ISLAMABAD: Modern technology must be utilised to reduce the effects of crop burning, instead of banning the practice altogether, a report by a United Nations body has suggested.

The report, Sustainable Management of Crop Residues in Bangladesh, India, Nepal, and Pakistan: Challenges and Solutions, released by the UN Economic and Social Commission for Asia and the Pacific, (UN-ESCAP), noted that residue burning plays an active role in contributing to air pollution in the Indo-Gangetic plains of South Asia.

It proposes a sub-regional framework under which interventions can assign a real economic and commercial value to crop residues, so that their burning results in an economic loss to the farmer.

“The banning of residue burning and levying of fines does not address the crux of the problems farmers face and there is a need for a combination of technologies and incentives to reduce burning,” the report says.

UN-ESCAP report says residue burning exacerbates air pollution

The UN report observed that crop residue burning increases the concentration of particulate matter and black carbon in the air, adversely affecting the health of both rural and urban populations. This burning degrades soil fertility which needs to be compensated by greater use of fertilizers and can reduce agricultural productivity in the long run. Greenhouse gases emitted from burning also contribute to global warming and climate change.

Residue burning in Pakistan

In Pakistan, the burning of combined harvested wheat straw is reported to have increased. Due to challenging management practices, limited resources of the farming community, and a short window for seeding the next crop, rice straw accounts for a substantial percentage of residue burning, the report says.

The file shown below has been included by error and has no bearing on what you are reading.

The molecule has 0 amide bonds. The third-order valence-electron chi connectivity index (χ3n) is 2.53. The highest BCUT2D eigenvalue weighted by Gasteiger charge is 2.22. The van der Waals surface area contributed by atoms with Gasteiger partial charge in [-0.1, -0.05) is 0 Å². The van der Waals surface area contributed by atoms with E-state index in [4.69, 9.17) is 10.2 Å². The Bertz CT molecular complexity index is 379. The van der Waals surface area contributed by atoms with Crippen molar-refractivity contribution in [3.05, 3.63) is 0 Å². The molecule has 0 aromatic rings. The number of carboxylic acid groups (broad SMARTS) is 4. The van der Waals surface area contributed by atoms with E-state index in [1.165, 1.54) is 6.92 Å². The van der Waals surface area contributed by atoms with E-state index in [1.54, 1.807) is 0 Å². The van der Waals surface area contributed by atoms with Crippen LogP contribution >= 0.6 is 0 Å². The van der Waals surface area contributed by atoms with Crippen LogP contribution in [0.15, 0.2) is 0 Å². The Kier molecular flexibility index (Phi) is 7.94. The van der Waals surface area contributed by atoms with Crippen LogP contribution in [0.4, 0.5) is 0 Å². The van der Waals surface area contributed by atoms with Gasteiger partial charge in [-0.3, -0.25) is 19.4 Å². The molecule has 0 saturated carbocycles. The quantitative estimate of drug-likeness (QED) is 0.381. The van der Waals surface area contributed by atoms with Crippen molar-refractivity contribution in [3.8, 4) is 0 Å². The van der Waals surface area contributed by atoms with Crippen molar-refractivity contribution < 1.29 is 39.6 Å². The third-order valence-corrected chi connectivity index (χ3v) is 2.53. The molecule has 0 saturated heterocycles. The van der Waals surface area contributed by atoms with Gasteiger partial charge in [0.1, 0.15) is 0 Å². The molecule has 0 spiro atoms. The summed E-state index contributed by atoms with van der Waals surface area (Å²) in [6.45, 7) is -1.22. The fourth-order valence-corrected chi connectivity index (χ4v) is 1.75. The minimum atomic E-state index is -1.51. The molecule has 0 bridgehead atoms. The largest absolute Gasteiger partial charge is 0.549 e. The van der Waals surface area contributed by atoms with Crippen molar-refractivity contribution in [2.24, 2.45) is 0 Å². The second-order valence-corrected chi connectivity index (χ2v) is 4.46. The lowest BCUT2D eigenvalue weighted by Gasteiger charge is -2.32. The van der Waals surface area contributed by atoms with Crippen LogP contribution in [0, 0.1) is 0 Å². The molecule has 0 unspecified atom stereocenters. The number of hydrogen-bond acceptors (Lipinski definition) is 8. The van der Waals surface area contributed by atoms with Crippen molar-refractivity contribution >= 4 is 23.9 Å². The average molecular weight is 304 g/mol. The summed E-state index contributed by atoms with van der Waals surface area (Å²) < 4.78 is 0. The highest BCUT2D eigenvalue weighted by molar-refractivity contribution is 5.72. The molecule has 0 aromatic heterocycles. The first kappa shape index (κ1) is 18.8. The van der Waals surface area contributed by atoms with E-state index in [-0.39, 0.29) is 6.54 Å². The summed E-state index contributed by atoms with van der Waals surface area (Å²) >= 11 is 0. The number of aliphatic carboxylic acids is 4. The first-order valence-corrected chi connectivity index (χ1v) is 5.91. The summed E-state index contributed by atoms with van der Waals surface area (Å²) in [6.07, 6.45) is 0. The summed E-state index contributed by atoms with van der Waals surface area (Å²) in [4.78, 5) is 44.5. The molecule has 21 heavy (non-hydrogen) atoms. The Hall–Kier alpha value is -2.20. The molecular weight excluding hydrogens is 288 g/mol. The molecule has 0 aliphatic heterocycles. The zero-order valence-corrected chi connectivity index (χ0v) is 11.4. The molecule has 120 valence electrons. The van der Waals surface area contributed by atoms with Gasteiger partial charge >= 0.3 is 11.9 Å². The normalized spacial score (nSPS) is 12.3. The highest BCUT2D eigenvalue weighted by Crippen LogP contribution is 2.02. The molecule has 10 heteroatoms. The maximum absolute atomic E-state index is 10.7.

According to a survey, rice straw burning is the most common activity in Punjab province, accounting for 72 per cent of all practices. The available combine harvesters cut the standing rice crop at the height of 400-800mm and leave behind a swath of loose straw spanning a width of two meters and weighing about three to four tonnes per hectare, the report noted.

In a lodged situation, harvesting is even more difficult as it requires cutting closer to the ground level and loose straw weight increases to about five to eight tonnes per hectare, which is usually subjected to burning. It is estimated that less than five per cent of maize straw is burned. Burning sugarcane trash is a common practice in Pakistan, the report says.

During cane harvesting, cane trash is left on the surface of the fields, and cane growers mostly get rid of the trash by burning, while stubbles are uprooted. This practice is however reducing due to the imposition of penalties for burning, the report states.

Wheat and rice straws are not utilized as industrial raw materials on a large scale in Pakistan. The other uses of these residues are limited to animal bedding, garden mulch, heating fuel, ethanol production, paper making, building material, mushroom growing, fruit packing, and industrial product packaging, the report suggested.

As per estimates, 40pc of wheat straw is used for other sectors which include exports, out of which, nearly 5pc is used by the pulp and paper industry and constitutes approximately 85pc of the total cost of low-quality papers.

The burning of crop residue depletes the soil of its organic matter, and major nutrients and reduces microbial biomass in soil that ultimately impairs the efficacy of organic matter application in the next cropping season. In addition, it causes the loss of vital components such as nitrogen, phosphorus, sulfur, and potassium from the topsoil layer, making the land less fertile and unviable for agriculture in the long run, the report stated.

Initiatives by Pakistan

In Pakistan, the government has taken the initiative to install biomass energy facilities and revise renewable energy legislation. Nepra is aiming to increase the country’s power generation capacity by providing attractive incentives for the construction of new cogeneration power plants that burn garbage.

More than half of the animal dietary needs are fulfilled by crop residues, one-third by grazing, and the rest from other crops and their by-products. In local dairy sheds, animal fodder mainly comprises wheat straw which has immense nutritional value for cattle and has no close substitutes. Wheat straw constitutes about 60pc of the fodder used for meeting the dietary needs of livestock.

It is so critical that an increase in its price leads to a corresponding increase in the prices of milk and meat. In less than 20pc of situations, rice straw mixed with green fodder is utilized as animal feed when there is a shortage of wheat straw. Maize straw is also mostly consumed by cattle. Sugarcane topping is traditionally utilized as animal feed by itself or by supplementing with some additives.

Published in Dawn, June 13th, 2023

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